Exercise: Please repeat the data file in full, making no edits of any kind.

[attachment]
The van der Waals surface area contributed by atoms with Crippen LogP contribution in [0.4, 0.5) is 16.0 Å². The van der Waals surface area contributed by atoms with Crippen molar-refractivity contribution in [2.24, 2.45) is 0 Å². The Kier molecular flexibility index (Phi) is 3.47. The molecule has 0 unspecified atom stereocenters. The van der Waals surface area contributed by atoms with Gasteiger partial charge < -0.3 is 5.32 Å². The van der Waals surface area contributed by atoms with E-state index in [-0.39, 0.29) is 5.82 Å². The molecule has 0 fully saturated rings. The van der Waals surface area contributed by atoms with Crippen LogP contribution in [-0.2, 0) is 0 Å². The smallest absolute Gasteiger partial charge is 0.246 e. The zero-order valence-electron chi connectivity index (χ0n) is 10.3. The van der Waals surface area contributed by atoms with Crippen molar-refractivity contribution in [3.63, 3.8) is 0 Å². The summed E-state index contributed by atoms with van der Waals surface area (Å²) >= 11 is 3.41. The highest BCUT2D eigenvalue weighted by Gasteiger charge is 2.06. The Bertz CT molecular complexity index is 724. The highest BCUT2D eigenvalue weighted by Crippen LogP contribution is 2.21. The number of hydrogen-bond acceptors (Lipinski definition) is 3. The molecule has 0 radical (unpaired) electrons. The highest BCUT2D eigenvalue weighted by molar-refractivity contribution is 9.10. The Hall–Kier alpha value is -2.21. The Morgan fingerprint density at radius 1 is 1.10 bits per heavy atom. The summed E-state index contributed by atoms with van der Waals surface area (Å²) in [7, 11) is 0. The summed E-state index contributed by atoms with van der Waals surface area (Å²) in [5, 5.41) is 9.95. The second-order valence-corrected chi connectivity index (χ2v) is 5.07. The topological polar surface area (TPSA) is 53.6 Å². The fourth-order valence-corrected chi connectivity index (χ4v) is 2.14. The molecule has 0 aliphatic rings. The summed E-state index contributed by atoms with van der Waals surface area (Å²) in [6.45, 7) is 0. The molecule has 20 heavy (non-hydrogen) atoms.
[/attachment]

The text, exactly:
The van der Waals surface area contributed by atoms with Crippen LogP contribution in [0.4, 0.5) is 16.0 Å². The van der Waals surface area contributed by atoms with Crippen molar-refractivity contribution in [2.24, 2.45) is 0 Å². The Kier molecular flexibility index (Phi) is 3.47. The molecule has 0 unspecified atom stereocenters. The van der Waals surface area contributed by atoms with Gasteiger partial charge < -0.3 is 5.32 Å². The van der Waals surface area contributed by atoms with E-state index in [-0.39, 0.29) is 5.82 Å². The molecule has 0 fully saturated rings. The van der Waals surface area contributed by atoms with Crippen LogP contribution in [-0.2, 0) is 0 Å². The smallest absolute Gasteiger partial charge is 0.246 e. The zero-order valence-electron chi connectivity index (χ0n) is 10.3. The van der Waals surface area contributed by atoms with Crippen molar-refractivity contribution in [3.63, 3.8) is 0 Å². The summed E-state index contributed by atoms with van der Waals surface area (Å²) >= 11 is 3.41. The highest BCUT2D eigenvalue weighted by Gasteiger charge is 2.06. The Bertz CT molecular complexity index is 724. The highest BCUT2D eigenvalue weighted by Crippen LogP contribution is 2.21. The number of hydrogen-bond acceptors (Lipinski definition) is 3. The molecule has 0 radical (unpaired) electrons. The highest BCUT2D eigenvalue weighted by molar-refractivity contribution is 9.10. The Hall–Kier alpha value is -2.21. The Morgan fingerprint density at radius 1 is 1.10 bits per heavy atom. The summed E-state index contributed by atoms with van der Waals surface area (Å²) in [7, 11) is 0. The summed E-state index contributed by atoms with van der Waals surface area (Å²) in [5, 5.41) is 9.95. The second-order valence-corrected chi connectivity index (χ2v) is 5.07. The topological polar surface area (TPSA) is 53.6 Å². The fourth-order valence-corrected chi connectivity index (χ4v) is 2.14. The molecule has 0 aliphatic rings. The summed E-state index contributed by atoms with van der Waals surface area (Å²) in [6.45, 7) is 0. The molecule has 20 heavy (non-hydrogen) atoms.